The Kenai Peninsula Borough Assembly has decided to have a public hearing for an ordinance that would repeal some provisions of the Borough’s Anadromous streams protection order. After pulling this ordinance from the agenda at that Assembly’s first meeting in January, Assembly member Kelly Wolf’s proposal got the votes necessary to move forward .
In 2011, the Borough expanded habitat protection that was already on the books to include all of the water bodies on the Kenai Peninsula listed in the state’s catalog of anadromous streams, which was essentially all streams on the Peninsula.
Originally adopted in 1996 and expanded in 2000, the protection ordinance lays out what can and can’t be done within 50 feet of the high water mark of those water bodies in the interest of promoting healthy fish habitat. The expansion of the original ordinance has been hotly contested in a number of Assembly meetings and a series of town hall meetings with the Task Force charged with fine tuning the measure. In Anchor Point last month, members of the Task Force addressed the questions of why this sort of regulation is necessary.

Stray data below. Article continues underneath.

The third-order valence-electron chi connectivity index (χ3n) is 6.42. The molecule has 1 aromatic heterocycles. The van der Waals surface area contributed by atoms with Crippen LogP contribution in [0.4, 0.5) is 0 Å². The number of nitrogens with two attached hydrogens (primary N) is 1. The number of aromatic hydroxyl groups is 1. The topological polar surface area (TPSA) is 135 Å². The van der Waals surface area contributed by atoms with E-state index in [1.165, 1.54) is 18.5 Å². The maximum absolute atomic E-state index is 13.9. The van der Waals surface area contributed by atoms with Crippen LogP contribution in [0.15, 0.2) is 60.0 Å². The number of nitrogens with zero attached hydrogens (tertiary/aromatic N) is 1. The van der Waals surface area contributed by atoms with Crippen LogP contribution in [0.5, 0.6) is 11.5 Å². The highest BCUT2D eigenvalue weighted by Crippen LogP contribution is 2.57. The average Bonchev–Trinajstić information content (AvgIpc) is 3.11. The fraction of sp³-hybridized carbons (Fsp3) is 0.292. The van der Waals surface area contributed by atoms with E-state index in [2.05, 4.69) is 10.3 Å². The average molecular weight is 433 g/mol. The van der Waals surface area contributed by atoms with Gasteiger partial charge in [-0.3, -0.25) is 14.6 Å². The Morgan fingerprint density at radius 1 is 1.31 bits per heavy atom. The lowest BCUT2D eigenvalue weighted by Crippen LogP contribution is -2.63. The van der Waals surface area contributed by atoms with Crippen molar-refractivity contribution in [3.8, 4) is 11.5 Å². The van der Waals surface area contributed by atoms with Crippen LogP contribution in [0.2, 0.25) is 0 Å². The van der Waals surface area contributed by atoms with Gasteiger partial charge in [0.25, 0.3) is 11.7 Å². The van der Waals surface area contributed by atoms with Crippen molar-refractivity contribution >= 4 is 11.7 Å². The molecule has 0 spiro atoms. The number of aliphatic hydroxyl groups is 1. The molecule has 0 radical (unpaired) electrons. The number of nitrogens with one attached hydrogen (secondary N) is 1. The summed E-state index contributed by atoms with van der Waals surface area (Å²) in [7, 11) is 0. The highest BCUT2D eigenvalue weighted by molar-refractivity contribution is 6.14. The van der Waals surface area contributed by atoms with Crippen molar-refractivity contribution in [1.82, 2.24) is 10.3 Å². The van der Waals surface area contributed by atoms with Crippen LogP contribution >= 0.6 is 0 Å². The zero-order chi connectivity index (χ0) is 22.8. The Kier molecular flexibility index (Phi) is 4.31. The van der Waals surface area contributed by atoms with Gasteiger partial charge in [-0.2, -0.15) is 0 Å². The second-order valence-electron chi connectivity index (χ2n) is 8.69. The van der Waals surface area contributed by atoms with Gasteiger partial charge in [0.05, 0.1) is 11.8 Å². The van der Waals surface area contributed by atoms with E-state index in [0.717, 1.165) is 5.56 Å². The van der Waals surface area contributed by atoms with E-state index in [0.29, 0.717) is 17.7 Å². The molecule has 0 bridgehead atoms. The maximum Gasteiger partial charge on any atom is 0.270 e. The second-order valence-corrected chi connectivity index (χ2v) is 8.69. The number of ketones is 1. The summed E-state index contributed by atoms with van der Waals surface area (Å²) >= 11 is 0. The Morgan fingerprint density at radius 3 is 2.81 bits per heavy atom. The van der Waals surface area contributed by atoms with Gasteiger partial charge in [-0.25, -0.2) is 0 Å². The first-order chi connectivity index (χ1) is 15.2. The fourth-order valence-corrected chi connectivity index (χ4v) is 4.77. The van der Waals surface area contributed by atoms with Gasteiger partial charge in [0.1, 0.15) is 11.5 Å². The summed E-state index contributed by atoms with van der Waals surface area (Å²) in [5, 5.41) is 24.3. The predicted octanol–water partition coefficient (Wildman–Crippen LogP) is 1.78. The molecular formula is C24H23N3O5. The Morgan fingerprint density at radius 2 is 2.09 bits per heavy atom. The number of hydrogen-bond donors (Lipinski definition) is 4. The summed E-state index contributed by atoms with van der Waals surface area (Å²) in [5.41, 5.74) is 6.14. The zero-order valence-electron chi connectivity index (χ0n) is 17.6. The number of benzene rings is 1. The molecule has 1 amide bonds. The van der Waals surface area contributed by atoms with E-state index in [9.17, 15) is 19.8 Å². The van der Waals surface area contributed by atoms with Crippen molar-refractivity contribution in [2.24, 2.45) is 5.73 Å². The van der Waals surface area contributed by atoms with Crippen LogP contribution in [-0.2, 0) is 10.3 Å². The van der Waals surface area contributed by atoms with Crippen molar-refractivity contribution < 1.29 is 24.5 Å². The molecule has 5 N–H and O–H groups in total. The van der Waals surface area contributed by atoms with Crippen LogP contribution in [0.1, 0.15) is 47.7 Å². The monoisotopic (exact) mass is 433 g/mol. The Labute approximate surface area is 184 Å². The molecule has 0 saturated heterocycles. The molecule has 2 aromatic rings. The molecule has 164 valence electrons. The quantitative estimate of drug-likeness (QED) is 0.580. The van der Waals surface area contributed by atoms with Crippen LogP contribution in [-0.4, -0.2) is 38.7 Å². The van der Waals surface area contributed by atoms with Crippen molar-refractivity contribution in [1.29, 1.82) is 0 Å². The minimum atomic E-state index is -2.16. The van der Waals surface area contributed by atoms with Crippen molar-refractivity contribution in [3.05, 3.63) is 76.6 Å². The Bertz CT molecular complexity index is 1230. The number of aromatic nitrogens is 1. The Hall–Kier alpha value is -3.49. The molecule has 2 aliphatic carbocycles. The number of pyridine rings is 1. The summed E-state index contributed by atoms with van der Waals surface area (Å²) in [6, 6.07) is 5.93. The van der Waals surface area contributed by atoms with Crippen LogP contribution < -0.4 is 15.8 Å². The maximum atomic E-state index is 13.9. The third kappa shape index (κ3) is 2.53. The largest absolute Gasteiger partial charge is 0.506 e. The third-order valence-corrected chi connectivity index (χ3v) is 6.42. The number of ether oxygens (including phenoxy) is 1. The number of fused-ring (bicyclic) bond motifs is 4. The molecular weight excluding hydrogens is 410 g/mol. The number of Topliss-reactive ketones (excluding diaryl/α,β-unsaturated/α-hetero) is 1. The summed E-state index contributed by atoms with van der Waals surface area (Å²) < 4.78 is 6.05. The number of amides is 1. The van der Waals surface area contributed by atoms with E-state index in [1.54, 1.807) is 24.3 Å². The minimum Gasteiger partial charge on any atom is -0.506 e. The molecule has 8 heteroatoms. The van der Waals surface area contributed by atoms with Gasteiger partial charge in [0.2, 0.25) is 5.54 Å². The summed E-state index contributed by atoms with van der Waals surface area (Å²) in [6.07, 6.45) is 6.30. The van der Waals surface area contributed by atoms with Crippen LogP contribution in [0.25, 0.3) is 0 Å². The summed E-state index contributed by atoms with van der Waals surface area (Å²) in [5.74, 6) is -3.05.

“The more vegetation you have around the stream the less pollutants will enter the stream. Fertilizer is just one of the types of pollutants that can enter the stream. But also, plants provide a lot of nutrients to river systems. Leaves will fall into the stream to provide the nutrients for a good quality habitat,” said Ginny Litchfield, a habitat biologist with the Department of Fish and Game.
Another member of the Task Force and biology professor, David Wartinbee explained at that meeting how these systems work as a whole, with river and lakeside trees and other vegetation providing nutrients to insects which are the preferred dinner for growing fish.
“And in areas like lakes, the most important thing there is that you’ve got food to feed the very young fish because that’s why they’re there. They’re hanging out to grow.We also know that the bigger those fish are when they leave the lakes and head out to the oceans, the more of them that return and the more of them that survive,” he said.
Wartinbee went on to say that other parts of the world that have lost their salmon populations did not have the same kinds of protections for sustaining healthy fish habitat.
“The lakes and the ponds and the streams are like a nursery for young salmon and we need to protect that nursery. Just like you’d protect your schools, your kids; we need to do the same thing for our young salmon. That’s the kind of problem they’ve run into in other parts of the world, other parts of the country, and every one of us in this room is interested in fish and interested in them coming back and if we don’t do our part, we aren’t going to have them,” he said.
After some discussion about the best date for a public hearing, the Assembly voted 7-2, with members Linda Murphy and Mako Haggerty on the no side, to hold that public hearing on June 18th after the Task Force has wrapped up its work tweaking the ordinance.